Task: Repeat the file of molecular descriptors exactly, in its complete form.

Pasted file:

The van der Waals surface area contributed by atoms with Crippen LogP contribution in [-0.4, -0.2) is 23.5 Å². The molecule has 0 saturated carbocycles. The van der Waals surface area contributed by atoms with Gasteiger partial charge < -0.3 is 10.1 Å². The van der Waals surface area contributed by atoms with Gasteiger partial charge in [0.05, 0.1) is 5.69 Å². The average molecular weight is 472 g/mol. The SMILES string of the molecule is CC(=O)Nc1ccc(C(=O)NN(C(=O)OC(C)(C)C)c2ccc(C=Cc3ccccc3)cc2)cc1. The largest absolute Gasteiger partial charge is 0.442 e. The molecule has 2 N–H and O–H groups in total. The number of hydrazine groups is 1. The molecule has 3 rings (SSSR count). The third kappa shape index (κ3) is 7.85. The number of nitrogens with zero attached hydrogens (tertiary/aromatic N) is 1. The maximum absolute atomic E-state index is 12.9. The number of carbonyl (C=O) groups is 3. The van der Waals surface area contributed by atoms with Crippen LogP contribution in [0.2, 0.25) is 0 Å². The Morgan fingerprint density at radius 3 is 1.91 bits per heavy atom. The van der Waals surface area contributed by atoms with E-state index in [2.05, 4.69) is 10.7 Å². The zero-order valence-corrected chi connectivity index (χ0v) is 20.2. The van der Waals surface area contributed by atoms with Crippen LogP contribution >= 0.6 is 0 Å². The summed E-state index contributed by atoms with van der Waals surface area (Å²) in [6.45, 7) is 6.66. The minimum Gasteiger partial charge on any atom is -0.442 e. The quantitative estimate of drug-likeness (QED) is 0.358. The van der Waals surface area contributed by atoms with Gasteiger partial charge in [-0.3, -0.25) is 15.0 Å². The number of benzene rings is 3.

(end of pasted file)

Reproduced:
The van der Waals surface area contributed by atoms with Crippen LogP contribution in [-0.4, -0.2) is 23.5 Å². The molecule has 0 saturated carbocycles. The van der Waals surface area contributed by atoms with Gasteiger partial charge < -0.3 is 10.1 Å². The van der Waals surface area contributed by atoms with Gasteiger partial charge in [0.05, 0.1) is 5.69 Å². The average molecular weight is 472 g/mol. The SMILES string of the molecule is CC(=O)Nc1ccc(C(=O)NN(C(=O)OC(C)(C)C)c2ccc(C=Cc3ccccc3)cc2)cc1. The largest absolute Gasteiger partial charge is 0.442 e. The molecule has 2 N–H and O–H groups in total. The number of hydrazine groups is 1. The molecule has 3 rings (SSSR count). The third kappa shape index (κ3) is 7.85. The number of nitrogens with zero attached hydrogens (tertiary/aromatic N) is 1. The maximum absolute atomic E-state index is 12.9. The number of carbonyl (C=O) groups is 3. The van der Waals surface area contributed by atoms with Crippen LogP contribution in [0.2, 0.25) is 0 Å². The Morgan fingerprint density at radius 3 is 1.91 bits per heavy atom. The van der Waals surface area contributed by atoms with E-state index in [2.05, 4.69) is 10.7 Å². The zero-order valence-corrected chi connectivity index (χ0v) is 20.2. The van der Waals surface area contributed by atoms with Crippen LogP contribution >= 0.6 is 0 Å². The summed E-state index contributed by atoms with van der Waals surface area (Å²) in [6.45, 7) is 6.66. The minimum Gasteiger partial charge on any atom is -0.442 e. The quantitative estimate of drug-likeness (QED) is 0.358. The van der Waals surface area contributed by atoms with Gasteiger partial charge in [-0.3, -0.25) is 15.0 Å². The number of benzene rings is 3.